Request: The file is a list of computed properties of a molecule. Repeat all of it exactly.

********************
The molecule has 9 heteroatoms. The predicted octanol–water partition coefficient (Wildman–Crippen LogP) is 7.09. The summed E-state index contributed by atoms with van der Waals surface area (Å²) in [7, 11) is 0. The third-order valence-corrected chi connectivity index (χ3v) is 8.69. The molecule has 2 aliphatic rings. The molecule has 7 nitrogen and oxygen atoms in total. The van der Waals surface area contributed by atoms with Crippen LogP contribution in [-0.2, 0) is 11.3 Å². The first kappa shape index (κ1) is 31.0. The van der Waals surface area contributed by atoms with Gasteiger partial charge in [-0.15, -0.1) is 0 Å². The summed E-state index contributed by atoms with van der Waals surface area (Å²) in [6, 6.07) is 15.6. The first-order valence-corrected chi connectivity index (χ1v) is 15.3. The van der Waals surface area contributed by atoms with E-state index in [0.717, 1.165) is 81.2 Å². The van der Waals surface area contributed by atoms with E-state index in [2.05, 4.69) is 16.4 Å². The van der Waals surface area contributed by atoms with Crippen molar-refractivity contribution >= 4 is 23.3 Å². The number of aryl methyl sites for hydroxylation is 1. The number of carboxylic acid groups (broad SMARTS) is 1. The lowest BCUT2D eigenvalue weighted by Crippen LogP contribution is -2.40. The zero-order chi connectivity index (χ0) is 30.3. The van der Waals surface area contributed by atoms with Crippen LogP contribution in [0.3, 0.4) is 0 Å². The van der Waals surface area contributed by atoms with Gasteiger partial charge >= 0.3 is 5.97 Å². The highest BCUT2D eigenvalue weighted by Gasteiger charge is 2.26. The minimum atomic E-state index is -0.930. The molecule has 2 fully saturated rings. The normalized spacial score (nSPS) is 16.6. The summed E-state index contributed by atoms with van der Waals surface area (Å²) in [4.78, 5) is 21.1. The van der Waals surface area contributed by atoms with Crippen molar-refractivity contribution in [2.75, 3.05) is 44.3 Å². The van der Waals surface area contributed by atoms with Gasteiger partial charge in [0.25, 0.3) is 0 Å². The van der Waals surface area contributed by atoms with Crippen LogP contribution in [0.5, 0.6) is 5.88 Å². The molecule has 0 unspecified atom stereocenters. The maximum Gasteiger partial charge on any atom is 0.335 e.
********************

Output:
The molecule has 9 heteroatoms. The predicted octanol–water partition coefficient (Wildman–Crippen LogP) is 7.09. The summed E-state index contributed by atoms with van der Waals surface area (Å²) in [7, 11) is 0. The third-order valence-corrected chi connectivity index (χ3v) is 8.69. The molecule has 2 aliphatic rings. The molecule has 7 nitrogen and oxygen atoms in total. The van der Waals surface area contributed by atoms with Crippen LogP contribution in [-0.2, 0) is 11.3 Å². The first kappa shape index (κ1) is 31.0. The van der Waals surface area contributed by atoms with Gasteiger partial charge in [-0.15, -0.1) is 0 Å². The summed E-state index contributed by atoms with van der Waals surface area (Å²) in [6, 6.07) is 15.6. The first-order valence-corrected chi connectivity index (χ1v) is 15.3. The van der Waals surface area contributed by atoms with E-state index in [0.717, 1.165) is 81.2 Å². The van der Waals surface area contributed by atoms with E-state index in [2.05, 4.69) is 16.4 Å². The van der Waals surface area contributed by atoms with Crippen molar-refractivity contribution >= 4 is 23.3 Å². The number of aryl methyl sites for hydroxylation is 1. The number of carboxylic acid groups (broad SMARTS) is 1. The lowest BCUT2D eigenvalue weighted by Crippen LogP contribution is -2.40. The zero-order chi connectivity index (χ0) is 30.3. The van der Waals surface area contributed by atoms with Crippen LogP contribution in [0.3, 0.4) is 0 Å². The van der Waals surface area contributed by atoms with Gasteiger partial charge >= 0.3 is 5.97 Å². The highest BCUT2D eigenvalue weighted by Gasteiger charge is 2.26. The minimum atomic E-state index is -0.930. The molecule has 2 fully saturated rings. The normalized spacial score (nSPS) is 16.6. The summed E-state index contributed by atoms with van der Waals surface area (Å²) in [4.78, 5) is 21.1. The van der Waals surface area contributed by atoms with Crippen molar-refractivity contribution in [2.75, 3.05) is 44.3 Å². The van der Waals surface area contributed by atoms with Gasteiger partial charge in [0.25, 0.3) is 0 Å². The van der Waals surface area contributed by atoms with Crippen LogP contribution in [0.5, 0.6) is 5.88 Å². The molecule has 0 unspecified atom stereocenters. The maximum Gasteiger partial charge on any atom is 0.335 e.